Seven nights out from the last phase of breast reconstruction surgery, propped up on two pillows to protect my new nips, I had an odd dream. My sister Anne and I were shopping for clothes in a tiny boutique where we had to share a dressing room. As I reached for a beautiful blouse to try on it hit me. I had my old boobs. Yes, the big, unruly triple D’s were back. To make matters worse I had on NO BRA. It used to be I did not even walk around my bedroom without a bra, let alone go out in public without a mile of underwire, hooks and heavy-duty strappage.
2008. Left to right – my niece Emily, me, Anne, Mom. Seated, my other niece Katherine holding her new baby.
Like most dreams, the embarrassing scene floated away without any resolution or meaningful conclusion. While I’m still working on adjusting to the new version of me, I don’t miss those old cancerish troublemaking honkers. Spaghetti straps, camisoles and other skimpy things I could never wear will be in my future.
I am certain my sister floated into that dream because tomorrow it will be her turn for bilateral mastectomy with DIEP flap reconstruction. While I am at the doctor’s office getting the bolster dressings removed, she will be on the table. I ask that you send good karma her way and hope she is spared the complications I experienced. Send some good karma for my Mom too. Two daughters going through this ordeal this year has been difficult for her as well.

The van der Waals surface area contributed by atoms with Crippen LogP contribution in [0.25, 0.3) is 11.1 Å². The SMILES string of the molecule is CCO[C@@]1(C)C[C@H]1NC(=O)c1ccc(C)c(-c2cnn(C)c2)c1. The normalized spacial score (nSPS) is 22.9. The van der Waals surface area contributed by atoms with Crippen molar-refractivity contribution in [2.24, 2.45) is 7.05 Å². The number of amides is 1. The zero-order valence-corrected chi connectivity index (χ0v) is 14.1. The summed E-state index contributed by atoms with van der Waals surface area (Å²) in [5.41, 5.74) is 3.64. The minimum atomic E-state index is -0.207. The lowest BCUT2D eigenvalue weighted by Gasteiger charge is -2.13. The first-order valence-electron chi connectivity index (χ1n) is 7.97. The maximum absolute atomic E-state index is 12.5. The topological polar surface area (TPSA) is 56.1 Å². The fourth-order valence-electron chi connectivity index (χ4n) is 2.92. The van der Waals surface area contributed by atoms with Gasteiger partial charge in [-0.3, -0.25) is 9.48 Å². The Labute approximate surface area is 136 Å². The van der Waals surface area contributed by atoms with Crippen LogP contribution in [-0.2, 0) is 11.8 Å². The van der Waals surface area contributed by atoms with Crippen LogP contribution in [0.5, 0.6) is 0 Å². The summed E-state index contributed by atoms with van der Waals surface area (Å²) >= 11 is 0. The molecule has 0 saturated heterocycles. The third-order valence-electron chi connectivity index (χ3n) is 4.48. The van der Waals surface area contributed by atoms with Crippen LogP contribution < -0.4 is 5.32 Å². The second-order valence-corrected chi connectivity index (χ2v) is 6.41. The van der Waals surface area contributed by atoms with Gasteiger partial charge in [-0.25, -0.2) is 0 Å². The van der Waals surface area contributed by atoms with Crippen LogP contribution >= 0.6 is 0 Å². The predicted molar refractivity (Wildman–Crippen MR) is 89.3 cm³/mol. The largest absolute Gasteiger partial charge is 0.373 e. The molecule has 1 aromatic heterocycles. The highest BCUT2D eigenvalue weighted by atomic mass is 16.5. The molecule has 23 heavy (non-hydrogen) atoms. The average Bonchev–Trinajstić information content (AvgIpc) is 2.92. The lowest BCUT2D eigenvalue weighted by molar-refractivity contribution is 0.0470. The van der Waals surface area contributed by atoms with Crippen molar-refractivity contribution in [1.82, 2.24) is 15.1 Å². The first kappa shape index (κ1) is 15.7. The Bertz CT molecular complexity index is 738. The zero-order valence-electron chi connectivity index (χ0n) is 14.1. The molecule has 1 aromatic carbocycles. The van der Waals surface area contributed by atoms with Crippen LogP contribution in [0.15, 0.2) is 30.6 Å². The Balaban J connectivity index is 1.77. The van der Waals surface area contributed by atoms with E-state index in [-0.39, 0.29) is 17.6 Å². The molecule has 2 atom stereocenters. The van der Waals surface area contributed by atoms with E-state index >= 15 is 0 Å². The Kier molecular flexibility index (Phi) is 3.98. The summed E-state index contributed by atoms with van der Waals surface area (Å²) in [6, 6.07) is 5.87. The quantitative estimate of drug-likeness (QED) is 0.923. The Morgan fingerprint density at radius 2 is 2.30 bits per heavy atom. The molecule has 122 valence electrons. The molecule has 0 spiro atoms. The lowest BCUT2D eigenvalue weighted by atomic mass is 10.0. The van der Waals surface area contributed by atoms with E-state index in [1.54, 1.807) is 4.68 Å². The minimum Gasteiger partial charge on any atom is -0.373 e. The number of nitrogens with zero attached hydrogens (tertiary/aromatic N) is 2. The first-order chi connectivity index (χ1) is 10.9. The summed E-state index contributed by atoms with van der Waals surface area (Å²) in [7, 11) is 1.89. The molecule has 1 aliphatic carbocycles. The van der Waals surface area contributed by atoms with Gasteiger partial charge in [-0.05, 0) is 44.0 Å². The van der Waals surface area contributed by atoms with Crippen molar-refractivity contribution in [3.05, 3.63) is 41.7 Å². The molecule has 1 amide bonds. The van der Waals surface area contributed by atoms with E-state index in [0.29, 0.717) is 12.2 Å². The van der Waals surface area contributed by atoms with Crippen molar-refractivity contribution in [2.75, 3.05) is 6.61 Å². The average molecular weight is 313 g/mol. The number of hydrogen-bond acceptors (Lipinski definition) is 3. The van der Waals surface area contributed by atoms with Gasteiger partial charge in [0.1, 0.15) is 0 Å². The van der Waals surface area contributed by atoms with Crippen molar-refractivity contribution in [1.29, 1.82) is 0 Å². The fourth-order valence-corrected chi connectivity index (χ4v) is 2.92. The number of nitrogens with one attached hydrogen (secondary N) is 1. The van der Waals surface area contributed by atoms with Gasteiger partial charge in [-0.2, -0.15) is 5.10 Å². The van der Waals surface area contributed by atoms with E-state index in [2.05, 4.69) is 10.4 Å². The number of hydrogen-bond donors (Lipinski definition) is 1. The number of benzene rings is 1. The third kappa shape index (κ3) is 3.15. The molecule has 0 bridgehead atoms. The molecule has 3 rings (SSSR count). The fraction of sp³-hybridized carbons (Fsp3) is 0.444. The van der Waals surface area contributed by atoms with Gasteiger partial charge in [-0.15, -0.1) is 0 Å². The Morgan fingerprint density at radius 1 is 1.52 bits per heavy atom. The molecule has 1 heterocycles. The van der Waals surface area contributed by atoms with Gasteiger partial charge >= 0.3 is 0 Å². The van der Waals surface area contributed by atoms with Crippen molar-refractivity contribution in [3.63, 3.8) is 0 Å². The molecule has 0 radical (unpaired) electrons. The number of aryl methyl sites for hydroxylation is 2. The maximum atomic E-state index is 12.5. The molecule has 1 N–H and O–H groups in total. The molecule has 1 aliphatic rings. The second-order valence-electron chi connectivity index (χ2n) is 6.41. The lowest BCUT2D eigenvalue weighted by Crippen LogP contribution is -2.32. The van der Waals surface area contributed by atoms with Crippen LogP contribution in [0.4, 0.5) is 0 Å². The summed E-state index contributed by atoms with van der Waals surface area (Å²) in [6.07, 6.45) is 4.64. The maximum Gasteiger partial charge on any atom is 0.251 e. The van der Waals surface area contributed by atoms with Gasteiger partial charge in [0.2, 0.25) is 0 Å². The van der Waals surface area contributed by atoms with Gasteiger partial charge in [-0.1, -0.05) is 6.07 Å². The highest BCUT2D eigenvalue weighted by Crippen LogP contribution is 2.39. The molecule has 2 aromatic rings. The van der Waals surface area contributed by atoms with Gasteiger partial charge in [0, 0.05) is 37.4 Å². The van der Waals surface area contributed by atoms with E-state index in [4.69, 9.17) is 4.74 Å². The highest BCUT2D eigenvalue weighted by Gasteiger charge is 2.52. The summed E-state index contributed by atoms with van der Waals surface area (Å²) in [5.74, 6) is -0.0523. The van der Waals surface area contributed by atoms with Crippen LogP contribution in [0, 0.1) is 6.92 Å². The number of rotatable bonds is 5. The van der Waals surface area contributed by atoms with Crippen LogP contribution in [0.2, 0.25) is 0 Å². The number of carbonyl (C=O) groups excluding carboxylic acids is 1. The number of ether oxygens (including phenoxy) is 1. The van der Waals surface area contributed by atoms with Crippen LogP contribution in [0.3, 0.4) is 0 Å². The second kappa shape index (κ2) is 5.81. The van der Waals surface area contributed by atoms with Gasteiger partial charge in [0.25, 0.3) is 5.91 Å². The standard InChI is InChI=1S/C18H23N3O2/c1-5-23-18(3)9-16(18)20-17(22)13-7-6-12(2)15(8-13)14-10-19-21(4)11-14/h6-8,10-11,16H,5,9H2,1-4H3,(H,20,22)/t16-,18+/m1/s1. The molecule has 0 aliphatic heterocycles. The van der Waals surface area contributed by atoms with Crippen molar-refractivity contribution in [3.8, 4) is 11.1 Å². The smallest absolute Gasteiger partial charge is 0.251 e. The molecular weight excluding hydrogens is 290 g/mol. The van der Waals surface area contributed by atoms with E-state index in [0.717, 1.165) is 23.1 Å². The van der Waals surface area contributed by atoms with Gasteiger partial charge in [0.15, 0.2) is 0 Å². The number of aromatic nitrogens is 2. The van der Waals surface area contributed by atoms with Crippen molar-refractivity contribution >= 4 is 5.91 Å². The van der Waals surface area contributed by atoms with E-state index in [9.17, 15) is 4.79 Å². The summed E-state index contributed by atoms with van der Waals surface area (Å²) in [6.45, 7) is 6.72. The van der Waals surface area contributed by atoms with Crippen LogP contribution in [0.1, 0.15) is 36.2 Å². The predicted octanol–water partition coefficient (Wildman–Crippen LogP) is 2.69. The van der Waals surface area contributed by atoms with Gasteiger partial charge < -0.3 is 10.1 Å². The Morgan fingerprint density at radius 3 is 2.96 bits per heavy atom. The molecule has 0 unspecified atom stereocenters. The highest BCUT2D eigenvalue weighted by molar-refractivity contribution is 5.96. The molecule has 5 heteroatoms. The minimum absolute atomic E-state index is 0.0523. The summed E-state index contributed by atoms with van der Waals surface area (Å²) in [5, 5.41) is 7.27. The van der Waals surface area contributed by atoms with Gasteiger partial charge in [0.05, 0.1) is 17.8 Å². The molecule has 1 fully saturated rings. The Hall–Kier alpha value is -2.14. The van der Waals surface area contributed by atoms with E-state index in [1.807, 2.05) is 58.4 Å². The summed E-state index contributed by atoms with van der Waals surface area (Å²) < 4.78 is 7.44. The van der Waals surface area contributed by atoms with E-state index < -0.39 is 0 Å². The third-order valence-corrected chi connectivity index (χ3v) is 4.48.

My Dad fathered three girls and a boy. His daughter from his first marriage has recurrent ovarian cancer. I had breast cancer at age 36. My sister Anne is the only girl in our generation who can claim the word previvor as her own. What does it mean to be a previvor? To me it means managing the choices of being at insanely high risk of breast and ovarian cancer. These choices include increased monitoring, chemoprevention or prophylactic surgeries. Make no mistake, all of these choices are difficult and none provide a true fix for the genetic defect.
I’m truly happy my sister Anne has chosen the route of prophylactic surgeries. Right now it is the most effective strategy we BRCA mutants have.
When we were kids it seemed like I went from being flat-chested to very well endowed overnight. My dear sister nick-named me “Saggy Maggy.” Not very nice. Over the years I endured lots of teasing, suggestive comments, leering and worse, all due to my stupid big boobs. Now I’m just looking forward to a future shopping trip with Anne, both of us free from cancer. Of course, she will still have that bubble butt and I will still have no butt at all, so there will still be other things to pick on. Some stuff never changes.
1964. Me and Anne on Halloween.